King Charles

The results of the Christmas Eve Two-Buck Chuck taste-off.

Bars are boringly empty around the holidays and it’s cold outside and certain readers have long clamored for a Charles Shaw taste test, so I hereby present a very special Last Call: the proceedings and results of the sure-to-be-annual Christmas Eve Two-Buck Chuck Taste-Off™, in which eight broke winos attempt to make sense of Trader Joe’s massive and almost distressingly low-cost selection of wines via a highly scientific (and also fairly tipsy) taste test. We blindly tried seven in total — every variety but white Zinfandel, because fuck white Zinfandel — plus two Yellow Tail wines as a slightly more expensive control group, in strict adherence to the scientific method.

First up, the whites: The opener, which would later be revealed as a Charles Shaw Chardonnay, was tart, mild, and pretty sweet — altogether harmless, but not mind-blowing. Next, the $2 Sauvignon Blanc had an acidic mouthfeel and a tartly funky flavor; taster Caitlin, ever elegant, said it reminded her of “the taste in my mouth after vomiting.” Not awesome. Moving along, then: Number three, a Pinot Grigio, was manifestly the best — mild and woody and distinctly crisper and cleaner than the others. And finally, we tried the (disguised) Yellow Tail, purchased from a downtown Oakland deli and retailing at about three times the price of the others. It smelled — and, indeed, tasted — like vanilla extract, with the added unpleasantness of a back-of-the-throat tartness. Other members of the esteemed panel judged it “moldy tasting,” “like eating lip balm,” and “terrible.” It was the easy loser.

After a snack break and some water, on to the reds: The Charles Shaw Cab Sav won on mouthfeel (“smooth”) but lost on flavor (“funky”), while the Yellow Tail of the same variety had an unpleasant, peppery, palate-dominating sharpness that rendered it almost undrinkable. Emma thought it tasted “like I’d have a headache in ten minutes,” which is to say that it tasted cheap —something you’re generally trying to avoid when drinking cheap wine. Number three, a two-buck Merlot, was inoffensive and unmemorable; unsurprisingly, it finished exactly in the middle of the pack. My notes indicate the Shiraz was “smooth and slightly chocolatey,” though by this time, to be honest, I was pretty drunk. And finally, the Nouveau (a name that has always stressed me out in the store, because nouveau is an adjective, not a type of wine) was delicious: peppery but not too spicy, sweet but not like a candy bar. It won with flying colors, and then I took a nap.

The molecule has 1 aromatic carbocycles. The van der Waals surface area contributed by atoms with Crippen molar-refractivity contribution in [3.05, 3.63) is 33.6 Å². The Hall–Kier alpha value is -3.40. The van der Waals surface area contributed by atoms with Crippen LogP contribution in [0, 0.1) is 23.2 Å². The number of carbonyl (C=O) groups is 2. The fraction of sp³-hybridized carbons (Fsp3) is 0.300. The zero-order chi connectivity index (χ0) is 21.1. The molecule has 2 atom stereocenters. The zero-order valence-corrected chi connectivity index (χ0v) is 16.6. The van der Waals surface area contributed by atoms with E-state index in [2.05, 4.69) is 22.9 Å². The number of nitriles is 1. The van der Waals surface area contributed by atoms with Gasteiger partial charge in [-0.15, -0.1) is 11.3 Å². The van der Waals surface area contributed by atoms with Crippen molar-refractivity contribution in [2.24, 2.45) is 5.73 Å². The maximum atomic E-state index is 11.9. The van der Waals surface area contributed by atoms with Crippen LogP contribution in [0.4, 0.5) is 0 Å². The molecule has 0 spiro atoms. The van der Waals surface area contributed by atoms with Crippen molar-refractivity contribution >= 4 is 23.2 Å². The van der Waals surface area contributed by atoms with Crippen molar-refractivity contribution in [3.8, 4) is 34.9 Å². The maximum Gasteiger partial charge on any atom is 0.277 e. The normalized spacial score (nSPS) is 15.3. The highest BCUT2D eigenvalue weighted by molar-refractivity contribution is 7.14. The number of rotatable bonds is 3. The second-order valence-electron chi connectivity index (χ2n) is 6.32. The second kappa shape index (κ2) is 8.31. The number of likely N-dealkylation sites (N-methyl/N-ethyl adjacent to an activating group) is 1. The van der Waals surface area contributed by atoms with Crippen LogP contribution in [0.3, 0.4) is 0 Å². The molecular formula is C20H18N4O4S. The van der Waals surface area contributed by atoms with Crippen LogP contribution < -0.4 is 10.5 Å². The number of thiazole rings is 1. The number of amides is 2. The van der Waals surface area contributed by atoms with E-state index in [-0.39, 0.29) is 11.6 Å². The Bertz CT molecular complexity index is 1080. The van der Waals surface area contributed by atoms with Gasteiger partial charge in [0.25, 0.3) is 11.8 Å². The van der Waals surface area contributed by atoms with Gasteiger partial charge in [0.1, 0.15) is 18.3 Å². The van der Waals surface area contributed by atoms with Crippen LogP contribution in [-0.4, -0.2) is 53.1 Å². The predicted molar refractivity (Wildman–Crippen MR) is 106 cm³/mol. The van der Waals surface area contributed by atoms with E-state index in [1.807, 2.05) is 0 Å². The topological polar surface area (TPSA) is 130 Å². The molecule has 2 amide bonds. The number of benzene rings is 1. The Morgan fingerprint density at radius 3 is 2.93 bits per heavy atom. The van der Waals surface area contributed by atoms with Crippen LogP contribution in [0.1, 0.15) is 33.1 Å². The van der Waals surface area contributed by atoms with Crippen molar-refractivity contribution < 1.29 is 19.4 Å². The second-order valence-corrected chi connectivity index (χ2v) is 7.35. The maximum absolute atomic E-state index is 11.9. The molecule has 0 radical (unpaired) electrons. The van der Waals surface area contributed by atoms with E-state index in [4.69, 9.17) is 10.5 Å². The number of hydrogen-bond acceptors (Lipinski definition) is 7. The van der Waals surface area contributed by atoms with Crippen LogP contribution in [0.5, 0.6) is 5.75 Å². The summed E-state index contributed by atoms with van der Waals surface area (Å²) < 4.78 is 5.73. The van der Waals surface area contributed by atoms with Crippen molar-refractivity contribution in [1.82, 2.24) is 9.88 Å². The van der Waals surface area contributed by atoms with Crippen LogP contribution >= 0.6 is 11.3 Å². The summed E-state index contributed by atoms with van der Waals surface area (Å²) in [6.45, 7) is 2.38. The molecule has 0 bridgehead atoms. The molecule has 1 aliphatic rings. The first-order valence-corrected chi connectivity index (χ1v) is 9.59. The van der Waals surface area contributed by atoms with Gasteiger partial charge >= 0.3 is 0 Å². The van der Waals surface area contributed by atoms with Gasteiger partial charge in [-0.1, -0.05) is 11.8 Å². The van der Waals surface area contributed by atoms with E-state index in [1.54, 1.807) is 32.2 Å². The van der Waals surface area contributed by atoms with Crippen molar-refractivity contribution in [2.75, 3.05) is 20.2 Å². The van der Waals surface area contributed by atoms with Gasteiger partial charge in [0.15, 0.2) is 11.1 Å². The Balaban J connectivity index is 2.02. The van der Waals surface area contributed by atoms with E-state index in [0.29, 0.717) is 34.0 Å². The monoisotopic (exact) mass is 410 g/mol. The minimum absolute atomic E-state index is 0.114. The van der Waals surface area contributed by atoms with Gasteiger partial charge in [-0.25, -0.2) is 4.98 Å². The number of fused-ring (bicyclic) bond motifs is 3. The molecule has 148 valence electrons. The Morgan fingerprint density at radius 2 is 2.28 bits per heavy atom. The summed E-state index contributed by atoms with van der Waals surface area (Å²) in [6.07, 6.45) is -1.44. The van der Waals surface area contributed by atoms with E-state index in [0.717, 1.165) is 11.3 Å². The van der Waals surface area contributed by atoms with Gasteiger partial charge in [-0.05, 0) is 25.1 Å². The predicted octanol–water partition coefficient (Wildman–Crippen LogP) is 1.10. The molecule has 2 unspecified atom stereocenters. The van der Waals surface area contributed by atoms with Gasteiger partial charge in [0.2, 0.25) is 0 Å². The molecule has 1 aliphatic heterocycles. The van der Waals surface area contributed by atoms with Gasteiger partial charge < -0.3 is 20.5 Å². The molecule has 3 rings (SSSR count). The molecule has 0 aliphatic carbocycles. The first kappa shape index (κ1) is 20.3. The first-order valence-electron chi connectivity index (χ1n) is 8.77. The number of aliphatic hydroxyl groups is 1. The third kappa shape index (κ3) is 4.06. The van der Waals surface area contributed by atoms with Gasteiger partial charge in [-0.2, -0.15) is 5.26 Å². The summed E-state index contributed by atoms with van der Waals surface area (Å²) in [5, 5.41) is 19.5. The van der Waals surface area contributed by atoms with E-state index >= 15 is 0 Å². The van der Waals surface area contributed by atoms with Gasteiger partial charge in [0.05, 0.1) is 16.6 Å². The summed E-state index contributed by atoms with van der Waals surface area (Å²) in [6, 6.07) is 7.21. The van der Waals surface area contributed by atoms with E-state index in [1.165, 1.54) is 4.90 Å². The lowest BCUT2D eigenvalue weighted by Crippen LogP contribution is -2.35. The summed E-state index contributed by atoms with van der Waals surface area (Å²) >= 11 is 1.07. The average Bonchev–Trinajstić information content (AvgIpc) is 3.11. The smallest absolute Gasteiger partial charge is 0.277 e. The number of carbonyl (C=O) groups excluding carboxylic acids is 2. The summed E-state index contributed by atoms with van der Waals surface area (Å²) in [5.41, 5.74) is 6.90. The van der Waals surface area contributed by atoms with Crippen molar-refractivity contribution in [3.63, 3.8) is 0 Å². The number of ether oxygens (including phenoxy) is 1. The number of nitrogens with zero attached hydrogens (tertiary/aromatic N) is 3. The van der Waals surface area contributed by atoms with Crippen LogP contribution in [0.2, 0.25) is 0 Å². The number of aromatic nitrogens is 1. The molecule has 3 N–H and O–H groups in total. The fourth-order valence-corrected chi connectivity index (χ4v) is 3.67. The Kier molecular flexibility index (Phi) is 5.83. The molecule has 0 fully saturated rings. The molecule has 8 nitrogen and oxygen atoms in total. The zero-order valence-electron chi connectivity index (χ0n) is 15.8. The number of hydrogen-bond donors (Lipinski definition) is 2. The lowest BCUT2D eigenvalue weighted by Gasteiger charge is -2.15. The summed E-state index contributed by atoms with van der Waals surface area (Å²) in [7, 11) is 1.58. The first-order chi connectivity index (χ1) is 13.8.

Lessons learned: Sometimes price does not, in fact, correlate with quality; if you’re going for Charles Shaw, make it Nouveau or Pinot Grigio; cheap reds tend to be better than cheap whites; and don’t drink nine glasses of wine on an empty stomach at two in the afternoon.


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